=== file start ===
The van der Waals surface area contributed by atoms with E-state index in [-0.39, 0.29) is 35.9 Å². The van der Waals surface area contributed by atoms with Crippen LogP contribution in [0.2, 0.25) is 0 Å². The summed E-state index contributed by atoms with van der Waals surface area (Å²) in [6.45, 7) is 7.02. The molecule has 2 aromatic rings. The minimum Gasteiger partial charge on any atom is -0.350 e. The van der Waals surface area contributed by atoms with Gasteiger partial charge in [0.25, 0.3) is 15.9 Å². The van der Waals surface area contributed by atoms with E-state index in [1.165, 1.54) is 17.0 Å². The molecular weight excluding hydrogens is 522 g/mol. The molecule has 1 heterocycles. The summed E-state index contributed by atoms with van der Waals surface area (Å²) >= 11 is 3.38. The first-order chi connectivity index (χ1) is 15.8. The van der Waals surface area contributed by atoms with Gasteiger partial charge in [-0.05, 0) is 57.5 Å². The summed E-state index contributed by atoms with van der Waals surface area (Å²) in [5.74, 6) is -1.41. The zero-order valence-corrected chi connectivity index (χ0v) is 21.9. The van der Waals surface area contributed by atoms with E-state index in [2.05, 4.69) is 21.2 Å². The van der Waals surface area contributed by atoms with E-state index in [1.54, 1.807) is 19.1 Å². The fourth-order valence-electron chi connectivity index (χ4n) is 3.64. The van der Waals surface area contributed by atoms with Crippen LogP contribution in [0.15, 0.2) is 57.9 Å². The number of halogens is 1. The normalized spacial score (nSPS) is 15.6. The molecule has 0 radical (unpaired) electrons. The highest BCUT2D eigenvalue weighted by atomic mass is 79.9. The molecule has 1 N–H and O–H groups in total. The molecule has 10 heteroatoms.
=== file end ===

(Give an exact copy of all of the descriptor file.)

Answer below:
The van der Waals surface area contributed by atoms with E-state index in [-0.39, 0.29) is 35.9 Å². The van der Waals surface area contributed by atoms with Crippen LogP contribution in [0.2, 0.25) is 0 Å². The summed E-state index contributed by atoms with van der Waals surface area (Å²) in [6.45, 7) is 7.02. The molecule has 2 aromatic rings. The minimum Gasteiger partial charge on any atom is -0.350 e. The van der Waals surface area contributed by atoms with Gasteiger partial charge in [0.25, 0.3) is 15.9 Å². The van der Waals surface area contributed by atoms with E-state index in [1.165, 1.54) is 17.0 Å². The molecular weight excluding hydrogens is 522 g/mol. The molecule has 1 heterocycles. The summed E-state index contributed by atoms with van der Waals surface area (Å²) >= 11 is 3.38. The first-order chi connectivity index (χ1) is 15.8. The van der Waals surface area contributed by atoms with Gasteiger partial charge in [-0.05, 0) is 57.5 Å². The summed E-state index contributed by atoms with van der Waals surface area (Å²) in [5.74, 6) is -1.41. The zero-order valence-corrected chi connectivity index (χ0v) is 21.9. The van der Waals surface area contributed by atoms with E-state index in [2.05, 4.69) is 21.2 Å². The van der Waals surface area contributed by atoms with E-state index in [1.54, 1.807) is 19.1 Å². The fourth-order valence-electron chi connectivity index (χ4n) is 3.64. The van der Waals surface area contributed by atoms with Crippen LogP contribution in [0.15, 0.2) is 57.9 Å². The number of halogens is 1. The normalized spacial score (nSPS) is 15.6. The molecule has 0 radical (unpaired) electrons. The highest BCUT2D eigenvalue weighted by atomic mass is 79.9. The molecule has 1 N–H and O–H groups in total. The molecule has 10 heteroatoms.